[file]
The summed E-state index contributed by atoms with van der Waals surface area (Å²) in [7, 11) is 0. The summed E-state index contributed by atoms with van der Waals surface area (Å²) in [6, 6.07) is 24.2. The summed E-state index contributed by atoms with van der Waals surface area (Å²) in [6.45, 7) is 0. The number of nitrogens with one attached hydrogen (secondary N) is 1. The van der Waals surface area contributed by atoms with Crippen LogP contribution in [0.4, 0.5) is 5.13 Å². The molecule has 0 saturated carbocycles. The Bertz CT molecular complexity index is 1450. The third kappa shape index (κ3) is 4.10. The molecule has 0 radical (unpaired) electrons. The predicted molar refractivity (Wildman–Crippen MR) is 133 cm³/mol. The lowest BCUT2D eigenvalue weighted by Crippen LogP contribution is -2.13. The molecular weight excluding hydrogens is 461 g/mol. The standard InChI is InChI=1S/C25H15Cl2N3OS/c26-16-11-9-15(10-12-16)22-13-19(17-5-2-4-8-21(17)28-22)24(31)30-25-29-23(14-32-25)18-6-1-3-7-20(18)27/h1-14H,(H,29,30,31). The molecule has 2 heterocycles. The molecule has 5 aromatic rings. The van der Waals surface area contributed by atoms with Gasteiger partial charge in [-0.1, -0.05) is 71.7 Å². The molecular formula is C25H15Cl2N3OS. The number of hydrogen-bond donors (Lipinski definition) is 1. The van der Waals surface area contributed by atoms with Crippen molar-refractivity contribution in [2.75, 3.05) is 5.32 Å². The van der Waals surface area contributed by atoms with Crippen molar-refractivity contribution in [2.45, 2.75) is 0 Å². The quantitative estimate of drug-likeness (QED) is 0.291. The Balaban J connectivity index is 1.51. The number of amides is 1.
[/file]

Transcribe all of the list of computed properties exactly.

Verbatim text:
The summed E-state index contributed by atoms with van der Waals surface area (Å²) in [7, 11) is 0. The summed E-state index contributed by atoms with van der Waals surface area (Å²) in [6, 6.07) is 24.2. The summed E-state index contributed by atoms with van der Waals surface area (Å²) in [6.45, 7) is 0. The number of nitrogens with one attached hydrogen (secondary N) is 1. The van der Waals surface area contributed by atoms with Crippen LogP contribution in [0.4, 0.5) is 5.13 Å². The molecule has 0 saturated carbocycles. The Bertz CT molecular complexity index is 1450. The third kappa shape index (κ3) is 4.10. The molecule has 0 radical (unpaired) electrons. The predicted molar refractivity (Wildman–Crippen MR) is 133 cm³/mol. The lowest BCUT2D eigenvalue weighted by Crippen LogP contribution is -2.13. The molecular weight excluding hydrogens is 461 g/mol. The standard InChI is InChI=1S/C25H15Cl2N3OS/c26-16-11-9-15(10-12-16)22-13-19(17-5-2-4-8-21(17)28-22)24(31)30-25-29-23(14-32-25)18-6-1-3-7-20(18)27/h1-14H,(H,29,30,31). The molecule has 2 heterocycles. The molecule has 5 aromatic rings. The van der Waals surface area contributed by atoms with Gasteiger partial charge in [-0.1, -0.05) is 71.7 Å². The molecular formula is C25H15Cl2N3OS. The number of hydrogen-bond donors (Lipinski definition) is 1. The van der Waals surface area contributed by atoms with Crippen molar-refractivity contribution in [2.75, 3.05) is 5.32 Å². The van der Waals surface area contributed by atoms with Crippen molar-refractivity contribution in [2.45, 2.75) is 0 Å². The quantitative estimate of drug-likeness (QED) is 0.291. The Balaban J connectivity index is 1.51. The number of amides is 1.